Wascatlady
Wascatlady

Not having access to the full report, I really cannot say.  The devil is in the details; actually, the devil is in the definitions and the assumptions.


What are the qualifications for determining elite status?  Are we talking about the Harvards, the Columbias, the Dukes, the Wellesleys?  Or are we talking about the "aspiring elites?"


Did the authors control for SES and financial aid?  That is, do students at more elite universities get commensurate gift aid that regular colleges have no endowment to offer?


Too many questions at this point to grant credence to this.


Wascatlady
Wascatlady

@Wascatlady For example, did the authors use multiple regression to hold certain confounding variables constant?

xxxzzz
xxxzzz

@#Pocahontas There have been some studies showing that these policies discriminate against Asian-Americans more than any other group.  White females get strongly discriminated against as well.

Carlos_Castillo
Carlos_Castillo

@xxxzzz @#Pocahontas When the Democrats in the California Legislature began making noises that they would junk race-neutral admission at state schools, there was a wholesale revolt by Asian Americans.  The idea was spiked.


My guess is that race conscious admissions will eventually crack Asian loyalty to the Democratic Party, particularly when Asians realize immigration reform that would cut the wait of Indians and Chinese waiting for green cards is being held hostage by those also wanting citizenship granted to all the millions who have arrived illegally.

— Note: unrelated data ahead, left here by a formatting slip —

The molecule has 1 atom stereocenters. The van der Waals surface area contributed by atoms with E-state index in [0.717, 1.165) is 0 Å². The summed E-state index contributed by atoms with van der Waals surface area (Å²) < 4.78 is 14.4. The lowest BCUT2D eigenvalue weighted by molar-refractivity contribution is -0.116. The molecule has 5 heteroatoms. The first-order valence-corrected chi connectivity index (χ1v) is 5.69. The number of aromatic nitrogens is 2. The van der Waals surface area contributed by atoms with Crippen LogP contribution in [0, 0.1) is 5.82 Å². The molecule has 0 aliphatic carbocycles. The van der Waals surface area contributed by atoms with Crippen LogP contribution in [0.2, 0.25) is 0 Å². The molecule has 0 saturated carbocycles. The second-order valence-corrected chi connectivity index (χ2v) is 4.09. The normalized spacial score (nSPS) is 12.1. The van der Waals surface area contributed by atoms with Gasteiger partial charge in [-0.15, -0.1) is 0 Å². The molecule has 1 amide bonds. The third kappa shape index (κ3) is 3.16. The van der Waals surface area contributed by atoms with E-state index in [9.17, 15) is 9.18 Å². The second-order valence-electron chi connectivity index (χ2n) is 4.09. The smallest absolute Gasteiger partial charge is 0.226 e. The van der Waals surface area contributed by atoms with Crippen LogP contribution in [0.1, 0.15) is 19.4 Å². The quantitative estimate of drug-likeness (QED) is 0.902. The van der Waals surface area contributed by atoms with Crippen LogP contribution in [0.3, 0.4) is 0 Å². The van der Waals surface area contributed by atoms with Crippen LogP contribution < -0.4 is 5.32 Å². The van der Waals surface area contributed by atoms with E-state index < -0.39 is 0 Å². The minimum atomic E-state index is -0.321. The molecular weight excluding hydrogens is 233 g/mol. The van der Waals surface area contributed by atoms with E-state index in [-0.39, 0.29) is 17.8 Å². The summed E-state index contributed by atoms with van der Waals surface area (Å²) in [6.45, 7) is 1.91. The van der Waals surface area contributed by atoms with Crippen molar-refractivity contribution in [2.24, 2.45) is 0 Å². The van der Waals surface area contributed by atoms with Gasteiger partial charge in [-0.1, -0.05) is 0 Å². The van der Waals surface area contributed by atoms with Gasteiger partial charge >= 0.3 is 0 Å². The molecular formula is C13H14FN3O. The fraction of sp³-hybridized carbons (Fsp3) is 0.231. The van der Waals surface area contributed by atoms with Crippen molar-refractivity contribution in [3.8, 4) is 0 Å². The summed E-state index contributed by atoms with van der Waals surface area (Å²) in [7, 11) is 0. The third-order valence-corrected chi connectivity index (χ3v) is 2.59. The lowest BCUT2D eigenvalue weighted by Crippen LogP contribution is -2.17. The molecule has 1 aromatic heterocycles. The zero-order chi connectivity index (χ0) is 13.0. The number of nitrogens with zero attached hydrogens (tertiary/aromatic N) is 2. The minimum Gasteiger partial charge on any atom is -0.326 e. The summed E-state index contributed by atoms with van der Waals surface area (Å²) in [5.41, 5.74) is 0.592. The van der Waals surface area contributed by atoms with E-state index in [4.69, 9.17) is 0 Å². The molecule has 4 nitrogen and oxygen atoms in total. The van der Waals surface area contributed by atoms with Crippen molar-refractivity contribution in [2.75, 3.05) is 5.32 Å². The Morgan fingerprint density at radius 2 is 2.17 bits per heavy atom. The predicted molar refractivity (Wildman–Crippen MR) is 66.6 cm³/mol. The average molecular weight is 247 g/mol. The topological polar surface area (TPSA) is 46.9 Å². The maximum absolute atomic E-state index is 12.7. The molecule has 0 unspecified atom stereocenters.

GB101
GB101

Whether the mismatch theory is valid or not should have no bearing on the court's decision on affirmative action.  


(1)  If policies are constitutional they are constitutional and permissible even if they are unsound policies. 


(2) If they are unconstitutional they are prohibited, even if they are beneficial.  


Whether the policies are beneficial or not is to be determined by the political branches, not the court.  Or at least that is they way it ought to be.  The courts have been legislating for decades, and getting away with it.

Wascatlady
Wascatlady

@GB101 I think what ties them together is the idea of "compelling interest."

44F 3FCE0C 11A2
44F 3FCE0C 11A2

So, how about the above-average student denied admission? How do they turn out down the road--grad rate, starting salaries, career salaries, career prospects?


It is just a bunch of white students, so I know the party line will not care, but if we are going to legitimize racial discrimination--and we are going to, and we are going to call it the greatest thing since sliced bread--then let us look at all the data. You've just kicked some kid out of the chance to be in the "elite" because of race. How does he it turn out for him?

xxxzzz
xxxzzz

@44F 3FCE0C 11A2 Their data suggests that it would be worse for those who got discriminated against because of their race.